Trump has claimed that the US has been badly treated by the appellate body but this is not true. The US has been good at fighting its corner at the WTO and wins more times than it loses. It is also in the privileged position of knowing that one of the appellate body’s seven members is always an American. His reluctance to accept binding foreign rulings has also been evident in his decision to pull the US out of the Trans-Pacific Partnership (TPP) and in the negotiations over the future of NAFTA, but it is the WTO row that has the most serious implications.
Under WTO rules, the appellate body has seven members, each elected for four-year terms, which can be renewed once. When an appeal is lodged, the case must be heard by at least three judges. But as judges have ended their terms, the US has blocked fresh appointments. The list of judges is already down to four and will be down to the minimum of three when the Mauritian member, Shree Baboo Chekitan Servansing, retires at the end of September. Two more members will go by the end of next year, at which point the appeals process will come to a halt.
Should that happen, the WTO would lose its system of final appellate review, and its panel rulings would seldom become binding. Aggrieved countries would then lose their legal rights under WTO rules. Failure to resolve this crisis thus runs the risk of returning the world trading system to a power-based free-for-all, allowing big players to act unilaterally and use retaliation to get their way.”
Trump might think America would do better under the law of the jungle but he is wrong about that. He would pave the way for the global economy’s other big beasts—China, the EU, and Japan—to use unfair trade practices against the US without any legal constraint. US unhappiness with the mission creep of the WTO appellate body predates Trump. There are ways out of the current impasse.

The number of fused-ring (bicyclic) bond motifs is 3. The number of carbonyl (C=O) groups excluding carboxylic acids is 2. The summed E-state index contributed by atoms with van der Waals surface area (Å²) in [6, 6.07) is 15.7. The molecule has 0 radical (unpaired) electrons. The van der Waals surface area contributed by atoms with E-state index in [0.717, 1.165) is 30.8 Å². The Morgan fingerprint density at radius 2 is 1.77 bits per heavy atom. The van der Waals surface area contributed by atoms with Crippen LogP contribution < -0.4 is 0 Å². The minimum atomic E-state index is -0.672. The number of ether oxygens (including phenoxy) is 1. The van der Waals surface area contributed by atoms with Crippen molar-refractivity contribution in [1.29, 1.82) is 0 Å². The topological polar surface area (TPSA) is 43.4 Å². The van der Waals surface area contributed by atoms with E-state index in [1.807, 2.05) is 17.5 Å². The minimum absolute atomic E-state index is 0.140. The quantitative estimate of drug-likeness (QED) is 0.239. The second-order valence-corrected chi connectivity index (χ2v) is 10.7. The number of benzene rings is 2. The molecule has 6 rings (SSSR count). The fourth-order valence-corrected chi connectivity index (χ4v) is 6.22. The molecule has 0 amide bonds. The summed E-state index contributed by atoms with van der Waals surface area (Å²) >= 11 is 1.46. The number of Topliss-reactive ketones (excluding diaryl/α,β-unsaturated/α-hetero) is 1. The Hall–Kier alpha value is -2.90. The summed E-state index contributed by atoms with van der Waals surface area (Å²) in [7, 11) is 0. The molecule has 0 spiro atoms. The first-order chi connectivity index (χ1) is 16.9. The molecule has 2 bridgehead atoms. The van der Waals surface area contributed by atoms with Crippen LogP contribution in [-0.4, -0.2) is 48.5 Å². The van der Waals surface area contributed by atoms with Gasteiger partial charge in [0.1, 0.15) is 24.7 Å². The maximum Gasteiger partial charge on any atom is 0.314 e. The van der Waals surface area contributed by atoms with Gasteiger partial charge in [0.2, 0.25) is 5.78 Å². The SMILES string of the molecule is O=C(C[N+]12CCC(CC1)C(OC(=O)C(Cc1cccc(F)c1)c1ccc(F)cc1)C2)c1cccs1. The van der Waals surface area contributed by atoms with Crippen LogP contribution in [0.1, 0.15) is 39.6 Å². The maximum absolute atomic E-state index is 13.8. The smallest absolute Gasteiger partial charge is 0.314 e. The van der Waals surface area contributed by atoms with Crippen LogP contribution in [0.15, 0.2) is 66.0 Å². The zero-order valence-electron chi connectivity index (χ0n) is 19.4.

One way forward would be for the appellate body to submit matters of legal uncertainty to WTO committees for further discussion and negotiation by member states. This, though, presupposes that the US is actually interested in remaining a WTO member and that the other 163 members want the US to stay. At present, many would say good riddance if Trump walked.
Members of the G20 are expected to discuss WTO reform when they meet at a summit in Argentina next week in the wake of a failed attempt to reach agreement on the topic at an APEC forum held last week in Papua New Guinea. Chinese President Xi Jinping is also scheduled to meet Trump on the sidelines of the G20 summit.
The whole world is waiting to see which way the proverbial camel of the China-US trade war finally sits.
Khalid Hussain is Resident Editor of TLTP – You may contact Khalid Hussain at email@example.com
The Law Today Pakistan, commonly known as TLTP, is the largest news wire service, headquartered in Islamabad. The service is providing fast, comprehensive and verified news on superior courts adjudications, regulatory framework of fiscal, monitory and external sectors, economic regulatory bodies amid apex institutions regulating the financial system. TLTP is empowering readers of more than 12 national English dailies in the country.